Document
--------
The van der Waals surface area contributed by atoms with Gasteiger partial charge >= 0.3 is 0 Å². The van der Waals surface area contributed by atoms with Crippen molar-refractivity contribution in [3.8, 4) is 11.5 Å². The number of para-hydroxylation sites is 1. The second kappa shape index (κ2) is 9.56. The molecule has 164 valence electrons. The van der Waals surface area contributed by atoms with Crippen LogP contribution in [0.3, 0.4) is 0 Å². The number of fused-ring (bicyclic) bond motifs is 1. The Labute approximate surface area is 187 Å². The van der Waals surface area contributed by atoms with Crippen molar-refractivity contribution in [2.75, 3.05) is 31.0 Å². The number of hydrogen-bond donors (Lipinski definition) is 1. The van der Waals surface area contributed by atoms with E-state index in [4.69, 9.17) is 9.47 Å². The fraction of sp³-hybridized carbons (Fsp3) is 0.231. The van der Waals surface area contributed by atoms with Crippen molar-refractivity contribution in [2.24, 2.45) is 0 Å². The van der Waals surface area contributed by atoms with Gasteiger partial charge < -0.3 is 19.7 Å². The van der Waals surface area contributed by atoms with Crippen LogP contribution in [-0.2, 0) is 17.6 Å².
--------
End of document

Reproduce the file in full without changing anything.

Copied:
The van der Waals surface area contributed by atoms with Gasteiger partial charge >= 0.3 is 0 Å². The van der Waals surface area contributed by atoms with Crippen molar-refractivity contribution in [3.8, 4) is 11.5 Å². The number of para-hydroxylation sites is 1. The second kappa shape index (κ2) is 9.56. The molecule has 164 valence electrons. The van der Waals surface area contributed by atoms with Crippen LogP contribution in [0.3, 0.4) is 0 Å². The number of fused-ring (bicyclic) bond motifs is 1. The Labute approximate surface area is 187 Å². The van der Waals surface area contributed by atoms with Crippen molar-refractivity contribution in [2.75, 3.05) is 31.0 Å². The number of hydrogen-bond donors (Lipinski definition) is 1. The van der Waals surface area contributed by atoms with E-state index in [4.69, 9.17) is 9.47 Å². The fraction of sp³-hybridized carbons (Fsp3) is 0.231. The van der Waals surface area contributed by atoms with Crippen molar-refractivity contribution in [2.24, 2.45) is 0 Å². The van der Waals surface area contributed by atoms with Gasteiger partial charge < -0.3 is 19.7 Å². The van der Waals surface area contributed by atoms with Crippen LogP contribution in [-0.2, 0) is 17.6 Å².